Sharing resources and collaborating

This is a case study for Principle T4: Transparency processes and management.

Ofsted inspects and regulates services that care for children and young people, and services providing education and skills for learners of all ages. Ofsted is an official statistics producer that publishes statistics on its inspections and outcomes.

Ofsted statisticians identified an opportunity to explore data in the Ages and Stages Questionnaire collected by NHS Digital. The Ages and Stages Questionnaire is used to assess the development of preschool children, with all children in England eligible for a development review around their second birthday. This opportunity was driven by a desire to provide Ofsted inspectors with more information about early years settings.

A secondment arrangement was established after securing buy-in from senior leadership in both organisations. This provided an Ofsted analyst with secure access to NHS Digital data sources, allowing them to take forward the project with the appropriate security controls.

This sharing of resources resulted in the release of a publication which described the exploratory analysis undertaken. The report was welcomed by both producer bodies and demonstrated the value in focussing on improving the quality of some of NHS Digital’s less frequently used data sources.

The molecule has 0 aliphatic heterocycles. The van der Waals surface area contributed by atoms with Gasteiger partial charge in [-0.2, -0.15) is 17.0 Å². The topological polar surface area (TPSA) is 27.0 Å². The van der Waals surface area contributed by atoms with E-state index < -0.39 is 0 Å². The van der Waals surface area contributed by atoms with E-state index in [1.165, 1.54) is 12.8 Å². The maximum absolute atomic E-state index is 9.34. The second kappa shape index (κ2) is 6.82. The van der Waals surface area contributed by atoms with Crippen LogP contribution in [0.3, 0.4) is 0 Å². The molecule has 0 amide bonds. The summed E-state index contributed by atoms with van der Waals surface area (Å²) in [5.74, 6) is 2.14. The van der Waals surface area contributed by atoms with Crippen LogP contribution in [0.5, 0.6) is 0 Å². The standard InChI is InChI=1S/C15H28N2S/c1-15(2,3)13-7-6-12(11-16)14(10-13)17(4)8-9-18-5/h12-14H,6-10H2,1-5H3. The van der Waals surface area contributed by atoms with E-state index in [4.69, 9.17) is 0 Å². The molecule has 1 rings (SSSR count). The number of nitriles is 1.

This work is a good example of statistics producers working together to share resources and collaborate on a project that benefits both users and producers.

Assured quality in the Mental Health Act annual statistics

This is a case study for Principle Q3: Assured quality.

The NHS Digital Mental Health Act annual statistics bulletin contains official statistics about uses of the Mental Health Act in England.

In 2015 NHS Digital announced changes to the way it sources and produces these statistics. Previously these statistics were produced from the KP90 aggregate data collection. They are now produced from the Mental Health Services Data Set (MHSDS). This transition to a new data source was a cost saving factor as well as a programme of work to improve data quality. MHSDS provides a much richer data source for these statistics, allowing for new insights into uses of The Act.

For the October 2017 release, NHS Digital published the annual statistics with the new data source, and also produced a background data quality report that clearly communicates this assurance to their users. The document highlighted the improvements to data, methods and source and provided information on data relevance, reliability, coherence, timeliness, and clarity. NHS Digital included detailed information on, and published, missing data they were using to identify the most efficient way to increase coverage. Other positive mentions within the report include a section on the trade-offs between output quality components.

The report is a good example of what to include in a background quality document that accompanies the statistics bulletin and the data. The result of the overall quality improvements ensures the Mental Health Act annual statistics fit their intended use.